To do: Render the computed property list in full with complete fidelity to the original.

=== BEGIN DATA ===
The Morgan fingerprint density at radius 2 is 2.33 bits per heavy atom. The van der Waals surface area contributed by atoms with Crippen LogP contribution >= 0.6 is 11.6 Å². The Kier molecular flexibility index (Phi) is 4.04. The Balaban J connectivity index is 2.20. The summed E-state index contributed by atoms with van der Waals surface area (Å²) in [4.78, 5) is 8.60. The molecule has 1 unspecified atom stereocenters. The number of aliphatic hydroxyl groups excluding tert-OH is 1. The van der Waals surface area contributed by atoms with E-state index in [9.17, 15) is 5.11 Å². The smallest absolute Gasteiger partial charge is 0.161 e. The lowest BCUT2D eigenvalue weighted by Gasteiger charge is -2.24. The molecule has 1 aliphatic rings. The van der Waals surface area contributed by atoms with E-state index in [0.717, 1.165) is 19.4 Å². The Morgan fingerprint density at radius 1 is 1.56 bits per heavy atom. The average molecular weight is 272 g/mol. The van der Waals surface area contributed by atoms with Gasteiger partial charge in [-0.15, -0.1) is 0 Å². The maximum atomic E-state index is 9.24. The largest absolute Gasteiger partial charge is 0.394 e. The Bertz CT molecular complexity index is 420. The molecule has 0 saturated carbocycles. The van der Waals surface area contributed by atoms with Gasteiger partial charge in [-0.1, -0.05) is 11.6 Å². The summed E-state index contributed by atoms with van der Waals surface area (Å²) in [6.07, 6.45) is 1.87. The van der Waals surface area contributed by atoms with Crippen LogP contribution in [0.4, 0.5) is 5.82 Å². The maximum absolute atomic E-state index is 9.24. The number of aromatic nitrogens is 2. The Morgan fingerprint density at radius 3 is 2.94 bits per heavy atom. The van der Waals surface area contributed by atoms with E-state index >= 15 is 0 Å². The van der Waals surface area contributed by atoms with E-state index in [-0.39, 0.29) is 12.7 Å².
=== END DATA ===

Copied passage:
The Morgan fingerprint density at radius 2 is 2.33 bits per heavy atom. The van der Waals surface area contributed by atoms with Crippen LogP contribution >= 0.6 is 11.6 Å². The Kier molecular flexibility index (Phi) is 4.04. The Balaban J connectivity index is 2.20. The summed E-state index contributed by atoms with van der Waals surface area (Å²) in [4.78, 5) is 8.60. The molecule has 1 unspecified atom stereocenters. The number of aliphatic hydroxyl groups excluding tert-OH is 1. The van der Waals surface area contributed by atoms with E-state index in [9.17, 15) is 5.11 Å². The smallest absolute Gasteiger partial charge is 0.161 e. The lowest BCUT2D eigenvalue weighted by Gasteiger charge is -2.24. The molecule has 1 aliphatic rings. The van der Waals surface area contributed by atoms with E-state index in [0.717, 1.165) is 19.4 Å². The Morgan fingerprint density at radius 1 is 1.56 bits per heavy atom. The average molecular weight is 272 g/mol. The van der Waals surface area contributed by atoms with Gasteiger partial charge in [-0.15, -0.1) is 0 Å². The maximum atomic E-state index is 9.24. The largest absolute Gasteiger partial charge is 0.394 e. The Bertz CT molecular complexity index is 420. The molecule has 0 saturated carbocycles. The van der Waals surface area contributed by atoms with Gasteiger partial charge in [-0.1, -0.05) is 11.6 Å². The summed E-state index contributed by atoms with van der Waals surface area (Å²) in [6.07, 6.45) is 1.87. The van der Waals surface area contributed by atoms with Crippen LogP contribution in [0.4, 0.5) is 5.82 Å². The maximum absolute atomic E-state index is 9.24. The number of aromatic nitrogens is 2. The Morgan fingerprint density at radius 3 is 2.94 bits per heavy atom. The van der Waals surface area contributed by atoms with E-state index >= 15 is 0 Å². The van der Waals surface area contributed by atoms with E-state index in [-0.39, 0.29) is 12.7 Å².